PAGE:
Monday, February 20, 2012

Encryption is like Penicillin

There is a renewed interest in broad application of encrypting all information that is stored anywhere. This drive arises from some highly visible cases where large amounts of Patient Identifiable Health Information was lost or stolen. The USA Breach Notification have almost double the previous year. Many state and federal laws require various levels/types of Breach Notification to impacted individuals, government authorities, and even the public at large. These Breach Notification laws often exclude the requirement for notification when the lost or stolen Patient Identifiable Health Information is stored in encrypted form. This exclusion creates a strong incentive to encrypt all data at rest.

I am not going to advocate against encryption, it is a wonderful security tool. I am going to advocate for using this tool appropriately. Like Penicillin, it must be used to fight only the things that it can fix and should not be overused as it has side-affects and unintended consequences. I speak often about using Risk Assessment/Management to address security and privacy; it is the logic tool that security experts use to identify what is truly a risk worth addressing, and what is the appropriate response to address that risk.

In Healthcare, care givers use a form of Risk Assessment/Management to diagnose and treat as well. This is why I want to bring up the imperfect analogy that Encryption is like Penicillin. The application of Encryption to address a security risk is a form of prescription, but much like Penicillin, Encryption is not the cure-all. Encryption, like Penicillin, works for specific types of problems. Encryption, like Penicillin, when used improperly can make the overall health worse - (see yellow sticky on computer monitor for the encryption key). Encryption, like Penicillin, needs to be applied carefully after assessing the risk. I could say that Encryption, like Penicillin, when used too much becomes ineffective; but I don't know exactly how to get to that conclusion. Encryption, like Penicillin, is ineffective when not fully applied correctly (poor key management vs stopping taking pills when feel better). There are cases where applying Encryption, like Penicillin, would cause greater harm. I am guessing I could go on and on; but I am way beyond my understanding of Penicillin.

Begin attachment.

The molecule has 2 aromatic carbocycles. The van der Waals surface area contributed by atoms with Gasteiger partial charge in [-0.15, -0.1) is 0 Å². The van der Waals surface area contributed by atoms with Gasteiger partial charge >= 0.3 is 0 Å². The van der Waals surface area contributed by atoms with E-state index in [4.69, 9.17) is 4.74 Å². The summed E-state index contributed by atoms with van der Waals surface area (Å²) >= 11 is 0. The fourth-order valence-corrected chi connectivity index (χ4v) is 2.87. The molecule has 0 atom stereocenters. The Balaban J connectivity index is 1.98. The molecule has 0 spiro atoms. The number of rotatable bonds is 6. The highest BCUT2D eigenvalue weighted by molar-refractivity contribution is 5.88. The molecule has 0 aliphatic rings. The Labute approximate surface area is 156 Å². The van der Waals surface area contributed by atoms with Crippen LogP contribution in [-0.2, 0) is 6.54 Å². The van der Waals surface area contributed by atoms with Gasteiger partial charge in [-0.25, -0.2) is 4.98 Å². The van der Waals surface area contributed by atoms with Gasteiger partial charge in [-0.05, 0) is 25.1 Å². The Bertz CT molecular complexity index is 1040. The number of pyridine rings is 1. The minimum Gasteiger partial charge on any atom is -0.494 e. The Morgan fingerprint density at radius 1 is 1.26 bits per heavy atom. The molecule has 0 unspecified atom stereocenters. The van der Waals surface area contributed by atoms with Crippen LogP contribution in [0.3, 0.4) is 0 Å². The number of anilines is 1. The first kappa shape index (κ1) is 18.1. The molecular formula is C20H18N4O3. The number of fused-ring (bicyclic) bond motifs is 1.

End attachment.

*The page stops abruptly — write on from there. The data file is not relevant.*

Encryption is seen as a cure-all, like Penicillin was decades before. We have gotten smarter at applying Penicillin today, we need to apply as much smarts at applying Encryption. So, please apply Encryption appropriate to the risk that it is solving. The Breach Notification legislation giving a 'get out of jail free' card to those that have applied encryption doesn't help. Meaningful Use should add clarity that a well designed system that never puts PHI onto a portable device is just as good as applying encryption to a portable device because it has PHI needing to be protected. Yet we need to recognize that sometimes it is appropriate for a portable device to hold PHI and it not be encrypted; in these cases strong physical controls are needed. Recognizing that there is a risk that the strong physical controls may fail leaving no fallback protection.

The analysis is needed, Risk is never brought to zero.

The following is a deeper White Paper I wrote a few years ago that never got published.  It focuses on the topic applied to formal Medical Devices, where there is a clear intended use and patient safety concern. This is just as applicable to informal Mobile Health devices: